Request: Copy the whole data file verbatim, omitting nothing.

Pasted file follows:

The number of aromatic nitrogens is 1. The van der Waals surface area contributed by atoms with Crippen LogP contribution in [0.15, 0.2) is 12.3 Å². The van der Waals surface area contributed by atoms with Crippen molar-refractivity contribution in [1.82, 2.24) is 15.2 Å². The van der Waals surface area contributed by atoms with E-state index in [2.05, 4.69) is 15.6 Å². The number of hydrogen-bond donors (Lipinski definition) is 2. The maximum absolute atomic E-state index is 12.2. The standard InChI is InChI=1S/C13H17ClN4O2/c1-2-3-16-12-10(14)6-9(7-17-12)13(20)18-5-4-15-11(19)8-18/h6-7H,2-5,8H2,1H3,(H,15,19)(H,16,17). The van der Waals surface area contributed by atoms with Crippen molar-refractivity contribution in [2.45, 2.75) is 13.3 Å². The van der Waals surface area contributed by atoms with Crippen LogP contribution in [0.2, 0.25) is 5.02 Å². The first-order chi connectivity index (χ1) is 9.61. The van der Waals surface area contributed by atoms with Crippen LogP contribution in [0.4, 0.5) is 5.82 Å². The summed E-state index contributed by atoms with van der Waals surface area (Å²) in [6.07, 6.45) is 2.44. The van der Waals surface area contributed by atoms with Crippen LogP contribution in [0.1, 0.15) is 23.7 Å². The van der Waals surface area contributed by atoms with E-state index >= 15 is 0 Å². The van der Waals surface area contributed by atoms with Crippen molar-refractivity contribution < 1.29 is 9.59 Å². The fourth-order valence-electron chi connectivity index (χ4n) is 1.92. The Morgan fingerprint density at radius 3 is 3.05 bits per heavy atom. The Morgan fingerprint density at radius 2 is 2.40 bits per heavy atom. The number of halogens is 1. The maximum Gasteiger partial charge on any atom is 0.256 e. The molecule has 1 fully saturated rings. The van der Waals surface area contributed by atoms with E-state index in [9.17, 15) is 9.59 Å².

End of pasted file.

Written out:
The number of aromatic nitrogens is 1. The van der Waals surface area contributed by atoms with Crippen LogP contribution in [0.15, 0.2) is 12.3 Å². The van der Waals surface area contributed by atoms with Crippen molar-refractivity contribution in [1.82, 2.24) is 15.2 Å². The van der Waals surface area contributed by atoms with E-state index in [2.05, 4.69) is 15.6 Å². The number of hydrogen-bond donors (Lipinski definition) is 2. The maximum absolute atomic E-state index is 12.2. The standard InChI is InChI=1S/C13H17ClN4O2/c1-2-3-16-12-10(14)6-9(7-17-12)13(20)18-5-4-15-11(19)8-18/h6-7H,2-5,8H2,1H3,(H,15,19)(H,16,17). The van der Waals surface area contributed by atoms with Crippen molar-refractivity contribution in [2.45, 2.75) is 13.3 Å². The van der Waals surface area contributed by atoms with Crippen LogP contribution in [0.2, 0.25) is 5.02 Å². The first-order chi connectivity index (χ1) is 9.61. The van der Waals surface area contributed by atoms with Crippen LogP contribution in [0.4, 0.5) is 5.82 Å². The summed E-state index contributed by atoms with van der Waals surface area (Å²) in [6.07, 6.45) is 2.44. The van der Waals surface area contributed by atoms with Crippen LogP contribution in [0.1, 0.15) is 23.7 Å². The van der Waals surface area contributed by atoms with E-state index >= 15 is 0 Å². The van der Waals surface area contributed by atoms with Crippen molar-refractivity contribution < 1.29 is 9.59 Å². The fourth-order valence-electron chi connectivity index (χ4n) is 1.92. The Morgan fingerprint density at radius 3 is 3.05 bits per heavy atom. The Morgan fingerprint density at radius 2 is 2.40 bits per heavy atom. The number of halogens is 1. The maximum Gasteiger partial charge on any atom is 0.256 e. The molecule has 1 fully saturated rings. The van der Waals surface area contributed by atoms with E-state index in [9.17, 15) is 9.59 Å².